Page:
Davis Bunn always seems to have a finger on the pulse of the times; he senses the zeitgeist and clearly shows how the gospel message relates to this moment.

Davis Bunn’s message in the midst of today’s milieu is my favorite element of the book. 

He reminds, underscores, affirms for us that Hope is not dead. 

I received a complimentary copy of The Turning from River North Fiction in exchange for my honest review. 

Twitter: @davisbunn

Impossible to Possible

Monday March 25, 2014 

He’s the God who makes the impossible possible. 

He brought light from darkness.
He brings life from death.

And the more I read the Bible, the more convinced I am that He’s the God of the unexpected.

The King of Kings and the Prince of Peace has a genealogy that includes not only a king who sinned, but a Gentile woman and a harlot. Tucked inside those names are stories of hope—hope for those born in the wrong place, to the wrong group. 

He includes David and Ruth and Rahab, reminding us that our inclusion in this family is dependent on God—not on our birth, our status, or our performance. No matter where we begin, He finds us and grafts us in. We are adopted into the royal bloodline, related forever to the King of Kings.

What greater picture of the hope of the Gospel? Foreigners, outcasts, aliens, He welcomes home. How can we do less? 

This post is both written in celebration and in anticipation. In celebration of little ones come home. My dear friend, Missy Roepnack and her sweet husband and family of four have just welcomed two more to the family—Aaron and Haven, two children from China with dwarfism and special needs. The story is one of open hearts, open arms, and lives lived ever for His glory, and you can read it here. With a total of six children now, it’s bound to be quite the busy house, but once Missy posts the homecoming pictures, you’ll see the joy. I just have to share one quote from Missy, who never misses an opportunity to point to the gospel. As she wrote of waiting for her children, she said:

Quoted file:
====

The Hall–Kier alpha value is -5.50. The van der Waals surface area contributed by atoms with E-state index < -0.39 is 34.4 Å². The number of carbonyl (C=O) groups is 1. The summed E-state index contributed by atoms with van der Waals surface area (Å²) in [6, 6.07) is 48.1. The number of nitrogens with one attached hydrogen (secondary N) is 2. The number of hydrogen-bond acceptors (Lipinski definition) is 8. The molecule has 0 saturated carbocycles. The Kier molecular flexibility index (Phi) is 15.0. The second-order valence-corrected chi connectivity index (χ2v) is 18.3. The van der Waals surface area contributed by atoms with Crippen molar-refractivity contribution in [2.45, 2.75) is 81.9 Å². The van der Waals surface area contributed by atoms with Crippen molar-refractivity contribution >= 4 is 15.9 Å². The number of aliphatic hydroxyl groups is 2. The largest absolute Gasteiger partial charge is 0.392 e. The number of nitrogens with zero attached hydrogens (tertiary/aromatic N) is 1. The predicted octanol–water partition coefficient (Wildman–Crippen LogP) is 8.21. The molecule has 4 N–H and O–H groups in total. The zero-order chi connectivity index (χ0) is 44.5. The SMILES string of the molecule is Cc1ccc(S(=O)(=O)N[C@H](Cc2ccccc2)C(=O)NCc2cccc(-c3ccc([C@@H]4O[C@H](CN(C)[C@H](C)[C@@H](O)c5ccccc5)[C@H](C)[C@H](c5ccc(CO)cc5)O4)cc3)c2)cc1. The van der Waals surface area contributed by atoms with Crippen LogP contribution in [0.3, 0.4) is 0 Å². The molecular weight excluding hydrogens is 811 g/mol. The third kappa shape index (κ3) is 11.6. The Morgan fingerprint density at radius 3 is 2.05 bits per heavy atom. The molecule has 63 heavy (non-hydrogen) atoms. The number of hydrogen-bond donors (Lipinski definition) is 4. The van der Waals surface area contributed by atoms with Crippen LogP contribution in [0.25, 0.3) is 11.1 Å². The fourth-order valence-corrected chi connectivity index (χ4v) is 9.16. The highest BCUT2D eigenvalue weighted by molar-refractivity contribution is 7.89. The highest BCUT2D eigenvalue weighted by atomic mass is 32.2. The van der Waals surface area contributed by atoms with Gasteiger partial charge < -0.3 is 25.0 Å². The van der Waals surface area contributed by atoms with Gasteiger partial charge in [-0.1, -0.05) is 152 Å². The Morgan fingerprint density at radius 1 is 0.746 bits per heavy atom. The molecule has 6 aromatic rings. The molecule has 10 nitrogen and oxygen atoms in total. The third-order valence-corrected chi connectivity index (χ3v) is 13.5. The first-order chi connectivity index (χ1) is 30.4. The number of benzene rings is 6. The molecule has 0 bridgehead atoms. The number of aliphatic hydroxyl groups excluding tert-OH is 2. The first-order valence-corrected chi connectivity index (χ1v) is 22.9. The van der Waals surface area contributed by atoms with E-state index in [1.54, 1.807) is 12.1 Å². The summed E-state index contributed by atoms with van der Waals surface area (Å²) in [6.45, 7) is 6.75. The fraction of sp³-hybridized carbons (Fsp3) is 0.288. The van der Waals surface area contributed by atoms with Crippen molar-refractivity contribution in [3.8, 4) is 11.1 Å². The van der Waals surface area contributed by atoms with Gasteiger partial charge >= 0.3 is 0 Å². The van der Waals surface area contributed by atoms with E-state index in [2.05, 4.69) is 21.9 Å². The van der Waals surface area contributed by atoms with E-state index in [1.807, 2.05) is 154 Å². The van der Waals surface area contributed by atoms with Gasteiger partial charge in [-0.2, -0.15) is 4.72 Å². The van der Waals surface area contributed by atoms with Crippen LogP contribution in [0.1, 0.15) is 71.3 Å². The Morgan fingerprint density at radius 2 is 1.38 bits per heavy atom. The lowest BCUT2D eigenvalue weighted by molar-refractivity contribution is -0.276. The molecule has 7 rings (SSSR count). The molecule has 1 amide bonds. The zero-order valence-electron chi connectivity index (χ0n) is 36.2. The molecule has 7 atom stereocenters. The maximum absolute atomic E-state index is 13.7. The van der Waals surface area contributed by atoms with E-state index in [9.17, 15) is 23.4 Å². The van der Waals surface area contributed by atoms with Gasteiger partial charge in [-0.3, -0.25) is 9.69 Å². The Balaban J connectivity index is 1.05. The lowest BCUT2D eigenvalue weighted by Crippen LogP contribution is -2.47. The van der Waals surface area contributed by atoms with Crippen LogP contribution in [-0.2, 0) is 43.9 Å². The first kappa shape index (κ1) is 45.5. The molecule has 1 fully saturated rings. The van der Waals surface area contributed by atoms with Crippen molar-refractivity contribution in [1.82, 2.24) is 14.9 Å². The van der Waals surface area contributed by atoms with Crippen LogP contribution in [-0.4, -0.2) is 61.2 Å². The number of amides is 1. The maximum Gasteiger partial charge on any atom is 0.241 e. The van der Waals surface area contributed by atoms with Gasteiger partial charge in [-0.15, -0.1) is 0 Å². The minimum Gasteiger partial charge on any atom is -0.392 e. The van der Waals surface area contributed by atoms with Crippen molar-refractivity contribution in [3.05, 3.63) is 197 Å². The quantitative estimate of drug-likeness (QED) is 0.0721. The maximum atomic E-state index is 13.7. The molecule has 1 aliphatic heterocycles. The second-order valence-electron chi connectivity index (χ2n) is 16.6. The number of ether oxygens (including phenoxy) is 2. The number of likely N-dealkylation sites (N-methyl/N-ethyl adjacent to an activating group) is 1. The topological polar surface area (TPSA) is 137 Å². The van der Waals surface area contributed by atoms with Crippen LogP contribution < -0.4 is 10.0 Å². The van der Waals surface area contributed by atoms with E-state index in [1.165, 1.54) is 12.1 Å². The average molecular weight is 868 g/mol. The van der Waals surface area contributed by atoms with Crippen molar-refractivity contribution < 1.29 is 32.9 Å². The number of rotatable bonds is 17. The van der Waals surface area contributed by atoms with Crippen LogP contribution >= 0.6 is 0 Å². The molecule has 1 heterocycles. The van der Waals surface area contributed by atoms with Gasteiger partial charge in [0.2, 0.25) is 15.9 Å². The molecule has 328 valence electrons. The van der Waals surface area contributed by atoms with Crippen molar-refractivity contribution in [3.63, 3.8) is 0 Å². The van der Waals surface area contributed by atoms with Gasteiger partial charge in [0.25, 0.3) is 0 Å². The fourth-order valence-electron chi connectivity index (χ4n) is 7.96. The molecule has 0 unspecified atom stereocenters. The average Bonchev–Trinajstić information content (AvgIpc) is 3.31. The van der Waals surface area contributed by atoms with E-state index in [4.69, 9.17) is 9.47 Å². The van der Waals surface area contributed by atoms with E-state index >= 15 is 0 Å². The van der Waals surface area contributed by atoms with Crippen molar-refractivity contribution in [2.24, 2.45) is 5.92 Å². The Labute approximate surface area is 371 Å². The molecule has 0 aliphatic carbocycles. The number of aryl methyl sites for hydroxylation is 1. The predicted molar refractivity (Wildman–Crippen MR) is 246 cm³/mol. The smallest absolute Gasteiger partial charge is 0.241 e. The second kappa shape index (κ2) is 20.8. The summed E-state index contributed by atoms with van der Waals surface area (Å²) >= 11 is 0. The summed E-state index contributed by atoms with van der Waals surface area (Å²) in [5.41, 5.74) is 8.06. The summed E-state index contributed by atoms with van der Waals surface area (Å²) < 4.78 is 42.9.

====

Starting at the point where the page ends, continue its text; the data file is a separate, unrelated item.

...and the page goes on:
“I do want to remind you all that there is a God who is making all things new, and that He is waiting for you. I would have missed EVERYTHING if I had missed Jesus.” 

That’s certainly worth celebrating. 
And the anticipation? 

The Groves family is waiting for adoption news that we think may come soon. And when we can share a name and a face, you will see it here! My son and his sweet wife are adopting a little girl from India and things are moving ahead. They’ve made great strides in their fundraising, they’ve filled out countless forms, waited for over a year, and we can’t wait to share what God is doing when we can. Pray for us, with us, as we wait. And then, one day, you will see a homecoming post right here! You can hear their heart for adoption in this video.

Those of you who are fans of a good story and have a love for international adoption, I’d love for you to check out Pearl, my novel. (Proceeds from the sale go to my future granddaughter’s adoption fund.)

Until that little one is here, we’re depending on the One who makes the impossible possible. 

He IS hope—the One who opened His arms wide to make us—the undeserving—His own.

Even when the road is rocky, He’s always there—the One who makes possible the impossible. 

I'm linking up with Laura, Michelle, and Jen today.